VIENNA — Whenever I open Instagram these days, it seems, I’m served an ad for “Hamilton.” Once a destination musical that took months of planning or deep pockets to see, it is now algorithmically spreading the word that last-minute tickets are up for grabs, no #Ham4Ham lottery required.
Such is the state live performance, as the Omicron variation upends shows to keep wary audiences at bay.
Take the Vienna State Opera, one of the world’s great companies and a major tourist attraction. The coronavirus forced it to close for almost a whole week in December. It is now returning to full capacity. Nearly 450 seats (in a house with just over 1,700) were still unsold on Wednesday morning, with mere hours to go until the opening of a luxuriously cast revival of Britten’s “Peter Grimes” — ostensibly one of the hottest tickets in Europe, featuring the star tenor Jonas Kaufmann and the fast-rising soprano Lise Davidsen.
Although the house was fuller by curtain time there were still hundreds available for future performances. It’s easy to see why people might be discouraged, and why the company is practically begging for attendance: Visitors to the State Opera, who are required to wear N95-quality masks inside the building, must also be fully vaccinated and boosted, as well as tested (by P.C.R., pointedly NotAntigen) for the disease.
I wasn’t alone in scrambling to produce all the necessary documents as I entered: an ID, a nontransferable ticket, a certificate of vaccination and a negative test result — which came with a 70-euro price tag because I had traveled from Berlin, where rapid tests are widely available and free, but P.C.R. They are not.
And, in this case, for the opportunity to hear Kaufmann in his debut as Peter Grimes, as well as Davidsen in her first staged performance as Ellen Orford — initial impressions of roles these artists are rumored to be taking elsewhere in future seasons, including the Metropolitan Opera.
Often stranded by Christine Mielitz’s neon-streaked staging of the opera — a psychologically complex tragedy of provincial cruelty and loneliness — Kaufmann and Davidsen seemed forced to rely on their dramatic instincts rather than a cohesive vision. Although the evening was not a complete failure and was well received, neither singer seemed to have found a new favorite role.
Kaufmann, in particular, struggled to trace clearly his character’s decline from social isolation to volatility and suicidal delirium. Grimes, a fisherman, is believed to have killed his apprentices. He carries the weight perception; in this production, Grimes is literally weighed down with ropes and the bodies from the boys who died while he was watching. Kaufmann, who sounds similarly weighed, sang mostly in shades of weariness with an overreliance upon floated pianissimos punctuated with outbursts that were more heroic than painful or violent.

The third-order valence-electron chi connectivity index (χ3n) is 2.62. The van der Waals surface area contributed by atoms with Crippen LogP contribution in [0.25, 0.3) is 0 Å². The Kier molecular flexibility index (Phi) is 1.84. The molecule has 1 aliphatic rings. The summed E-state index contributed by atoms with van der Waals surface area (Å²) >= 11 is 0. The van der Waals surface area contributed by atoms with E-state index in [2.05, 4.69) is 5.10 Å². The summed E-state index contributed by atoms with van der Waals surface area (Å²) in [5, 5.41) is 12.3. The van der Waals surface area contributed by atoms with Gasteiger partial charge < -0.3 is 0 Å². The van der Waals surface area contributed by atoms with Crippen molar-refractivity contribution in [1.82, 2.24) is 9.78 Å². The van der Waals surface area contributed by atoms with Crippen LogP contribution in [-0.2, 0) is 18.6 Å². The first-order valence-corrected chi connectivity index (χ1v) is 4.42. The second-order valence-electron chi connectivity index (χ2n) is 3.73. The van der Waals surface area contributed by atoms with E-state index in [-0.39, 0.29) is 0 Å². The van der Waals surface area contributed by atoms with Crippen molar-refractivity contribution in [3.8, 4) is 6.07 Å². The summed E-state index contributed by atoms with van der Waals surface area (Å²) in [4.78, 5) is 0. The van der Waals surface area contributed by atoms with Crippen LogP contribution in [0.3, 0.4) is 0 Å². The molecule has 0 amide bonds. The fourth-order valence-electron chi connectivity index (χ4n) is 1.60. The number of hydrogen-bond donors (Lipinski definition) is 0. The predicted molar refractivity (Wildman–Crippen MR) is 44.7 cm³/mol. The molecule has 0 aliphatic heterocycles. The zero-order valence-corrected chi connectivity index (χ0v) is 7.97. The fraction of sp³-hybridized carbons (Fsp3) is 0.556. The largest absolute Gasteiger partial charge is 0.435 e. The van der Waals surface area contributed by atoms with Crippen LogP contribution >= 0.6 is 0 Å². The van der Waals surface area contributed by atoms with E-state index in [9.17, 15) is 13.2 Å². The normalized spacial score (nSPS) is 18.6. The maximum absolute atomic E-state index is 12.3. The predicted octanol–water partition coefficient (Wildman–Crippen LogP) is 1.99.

If this approach — steadfastly resigned rather than mercurial — made for static storytelling, it paid off in Grimes’s climactic mad scene. Having long sulked under a halo of anguish, Kaufmann was all the more moving in this hushed monologue, lending an inevitability to his character’s death.
Britten scatters staccato articulation and spiky marcato in this scene as he does throughout the opera. Kaufmann chose to keep the legato consistent, sometimes at odds and in extreme cases, slurring sentences into unintelligibility.
Davidsen’s Ellen is a departure from the mighty Wagner and Strauss roles that have swiftly made her famous. “Grimes” requires comparative modesty, a challenge she met on Wednesday with graceful control — judiciously deploying the reverberation she is capable of when needed to illustrate her iron will in the face of a small town’s rushed judgments, and dropping to a glassy pianissimo in moments of convincing despair. She matched the score’s precise indications with crisp delivery and diction, but also, in Act II, wove a delicately doleful quartet with Noa Beinart as Auntie and Ileana Tonca and Aurora Marthens as the two Nieces.
The other star onstage was the bass-baritone Bryn Terfel, as Balstrode — who is, aside from Ellen, the only resident of “the Borough” (as the town is called) who treats Grimes with some sympathy. But that was difficult to discern in this performance; Terfel’s robust voice had a touch of wickedness, with smirks here and there that made it seem as though he were encouraging Grimes’s destructive path. Balstrode finally told the Grimes that they would sink with their boat at sea.
Other cast members stood out, for better and worse: the affecting textures of Martin Hässler’s Ned Keene and the dark comedy of Thomas Ebenstein’s Bob Boles; but also the shouty cries of Stephanie Houtzeel’s Mrs. Sedley, an interpretation better fit for Brecht than Britten.
Simone Young, the conductor, created huge peaks and valleys in the orchestra’s sound. The great interludes had distinct narratives. The chorus sang with as much character and style as any performer on stage, often in monochromatic costumes and moving in unison. Act III saw its members embody the destructive power and determination of a mob.
This scene is one the most frightening in opera. It is a grand finale in a work that makes any safety protocols worthwhile when performed at this level. If you can get over that hurdle, there are several opportunities — and many, many tickets — left to hear it for yourself.
Through Feb. 8 at the Vienna State Opera; wiener-staatsoper.at.
Source: NY Times